As an extra layer, the outer membrane of Gram-negative bacteria plays a crucial role in protecting the organism. Peptides could induce the permeabilization of the outer membrane and this process was evaluated by the fluorescence-based NPN uptake. The increased fluorescence was measured because dye (NPN) could traverse the destabilizing outer membrane and incorporate into the damaged membrane. As shown in Fig. 7, R-FV-I16 and ME26 were detected in a dose-dependent manner in permeabilizing the outer membrane of E. coli UB1005. Both could permeabilize the outer membrane at different concentrations from 0.5 to 8 µM. At a lower concentration such as 0.5 µM R-FV-I16 has a parallel level with ME26. Compared with ME26, R-FV-I16 has a remarkable capability to permeabilize the outer membrane at a higher concentration.

Figure 7. The outer membrane permeability of the peptides.

The uptake of NPN of E. coli UB1005 in the presence of different concentrations of the peptides was determined using the fluorescent dye (NPN) assay. The NPN uptake was monitored at an excitation wavelength of 350 nm and an emission wavelength of 420 nm.

Most peptides have the capability to depolarize the cytoplasmic membrane of bacteria, which could be assessed by using a membrane potential-dependent probe (diSC3-5) that is quenched in the cytoplasmic membrane. The chemical potential of K+ inside maintains a balance with outside cells by adding 0.1 M KCl to the buffer. DiSC3-5 would be released into medium, whereas the membrane potential is dissipated, resulting in a conspicuous increase in fluorescence. Depolarization induced by different concentrations of R-FV-I16 and ME26 was monitored over a period of 600 s, as shown in Fig. 8. The results showed that both R-FV-I16 and ME26 were able to permeabilize the bacterial cell membrane even at a lower concentration than their MICs. At the same concentration, R-FV-I16 was more effective and rapid than ME26 at permeabilizing the cytoplasmic membrane. The fluorescence intensity of R-FV-I16 (1/2 × MIC) has a in a similar manner, compared with ME26 (1 × MIC).

Figure 8. Cytoplasmic membrane variation of E. coli UB1005 treated by peptide and ME26.

The dye (diSC3-5) release intensity was monitored at an excitation wavelength of 622 nm and an emission wavelength of 670 nm. The concentrations of the peptides were their 2× MIC (A, R-FV-I16; B, ME26), and 1× MIC (C, R-FV-I16; D, ME26).

Disruption to bacterial membrane integrity

Numerous antibacterial peptides kill bacteria predominantly via membrane permeabilization and subsequent structural disruption. FE-SEM was used to visualize bacterial membrane damage following treatment with peptides at 1 × MIC for 30 and 120 min, respectively. As shown in Fig. 9, the membrane surface of control (without peptides) is bright and smooth. In contrast, the treatment with peptides induced significant membrane damage. After treatment with R-FV-I16 for 30 min, the membrane surface of the E. coli cells became rough and displayed blebbing. For a longer treatment (120 min), the membrane became absolutely rough and ruptured, and the intracellular contents had dispersed in the surface.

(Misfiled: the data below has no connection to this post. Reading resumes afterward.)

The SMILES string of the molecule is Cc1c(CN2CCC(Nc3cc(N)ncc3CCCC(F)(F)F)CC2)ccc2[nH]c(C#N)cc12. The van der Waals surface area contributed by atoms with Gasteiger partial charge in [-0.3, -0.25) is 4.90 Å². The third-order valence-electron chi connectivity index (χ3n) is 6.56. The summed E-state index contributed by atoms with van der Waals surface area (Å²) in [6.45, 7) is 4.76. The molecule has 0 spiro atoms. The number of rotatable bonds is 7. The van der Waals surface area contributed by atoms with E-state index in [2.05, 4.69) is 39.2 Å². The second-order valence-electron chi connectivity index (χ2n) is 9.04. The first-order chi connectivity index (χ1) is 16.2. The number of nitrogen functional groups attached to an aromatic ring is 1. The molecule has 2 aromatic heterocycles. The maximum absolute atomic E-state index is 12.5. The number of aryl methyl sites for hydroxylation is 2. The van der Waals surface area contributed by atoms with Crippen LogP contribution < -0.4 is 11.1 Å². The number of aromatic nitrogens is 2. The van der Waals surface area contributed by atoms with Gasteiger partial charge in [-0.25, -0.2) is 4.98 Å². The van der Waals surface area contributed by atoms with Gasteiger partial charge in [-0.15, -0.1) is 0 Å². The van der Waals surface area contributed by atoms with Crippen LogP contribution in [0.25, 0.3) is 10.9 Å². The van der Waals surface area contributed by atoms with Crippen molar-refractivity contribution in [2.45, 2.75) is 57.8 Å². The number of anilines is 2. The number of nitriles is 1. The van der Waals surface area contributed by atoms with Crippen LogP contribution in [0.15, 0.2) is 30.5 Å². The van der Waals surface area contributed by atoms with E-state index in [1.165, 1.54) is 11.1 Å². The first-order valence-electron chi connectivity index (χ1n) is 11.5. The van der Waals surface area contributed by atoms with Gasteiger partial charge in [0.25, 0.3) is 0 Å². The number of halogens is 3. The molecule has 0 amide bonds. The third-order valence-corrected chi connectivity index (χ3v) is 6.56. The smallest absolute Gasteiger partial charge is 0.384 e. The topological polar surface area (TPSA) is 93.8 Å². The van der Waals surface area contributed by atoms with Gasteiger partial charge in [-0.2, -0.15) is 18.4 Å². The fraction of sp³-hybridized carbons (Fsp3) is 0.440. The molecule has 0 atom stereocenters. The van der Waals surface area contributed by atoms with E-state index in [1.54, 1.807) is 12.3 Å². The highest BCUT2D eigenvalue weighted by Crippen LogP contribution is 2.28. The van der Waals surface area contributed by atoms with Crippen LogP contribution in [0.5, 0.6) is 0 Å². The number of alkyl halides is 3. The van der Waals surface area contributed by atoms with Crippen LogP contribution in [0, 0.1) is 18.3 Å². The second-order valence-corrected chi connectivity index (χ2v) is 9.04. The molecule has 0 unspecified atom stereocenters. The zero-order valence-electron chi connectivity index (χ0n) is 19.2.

Figure 9. SEM micrographs of E. coli ATCC25922 treated by peptide at 1× MIC.

(A) Control, (B) R-FV-I16 for 30 min, (C) R-FV-I16 for 120 min. The control was processed without peptide.

In addition to SEM, TEM was employed to visualize the morphology and intracellular alteration of bacteria. After 30 min of treatment with R-FV-I16, the cytoplasmic membrane of E. coli cells showed a slight rupture and leakage of intracellular contents. After 120 min of treatment, the significant rupture of cell membranes, the change of cellular morphology and the release of intracellular contents could be observed clearly, as shown in Fig. 10.

Figure 10. TEM micrographs of E. coli ATCC25922 treated by peptide at 1× MIC.

(A) Control, (B) R-FV-I16 for 30 min, (C) R-FV- I16 for 120 min. The control was processed without peptide.

Anti-biofilm activity

We investigated the anti-biofilm activity of all the peptides on P. aeruginosa ATCC27853 and E. coli ATCC25922 at sub-inhibitory concentrations and the viability assay of preformed biofilm cells at higher concentrations. The parental peptide RI16 failed to show anti-biofilm activity. From Fig. 11A, R-FV-I16 and parental peptide FV7 demonstrated a dose-dependent inhibition of biofilm formation. For the viability testing, an indirect method (MTT assay) was used to measure the decrease in the cell viability. After treating biofilms with peptides, it was observed that the amount of biomass was reduced, with increasing concentrations (1 to 16 × MIC) of R-FV-I16 (Fig. 11B). As shown in Fig. 12, the biofilm cells density decreased after treatment with R-FV-I16. The morphology of biofilm cells had a significant change.

Figure 11. Anti-biofilm activity of the peptides.

A) The capability of peptides inhibited the formation of biofilm at sub-inhibitory concentrations. B) The viability of P. aeruginosa and E. coli biofilm was reduced after 24 h treatment at higher concentrations of R-FV-I16. The tests A and B were performed at least four times in triplicate.

Figure 12. SEM micrographs of P. aeruginosa biofilm treated with different concentrations of R-FV-I16. A greater reduction in bacteria cell density and changer of morphology were observed at 1/2 and 1/4× MIC. (A) Control, (B) 1/2× MIC, (C) 1/4× MIC.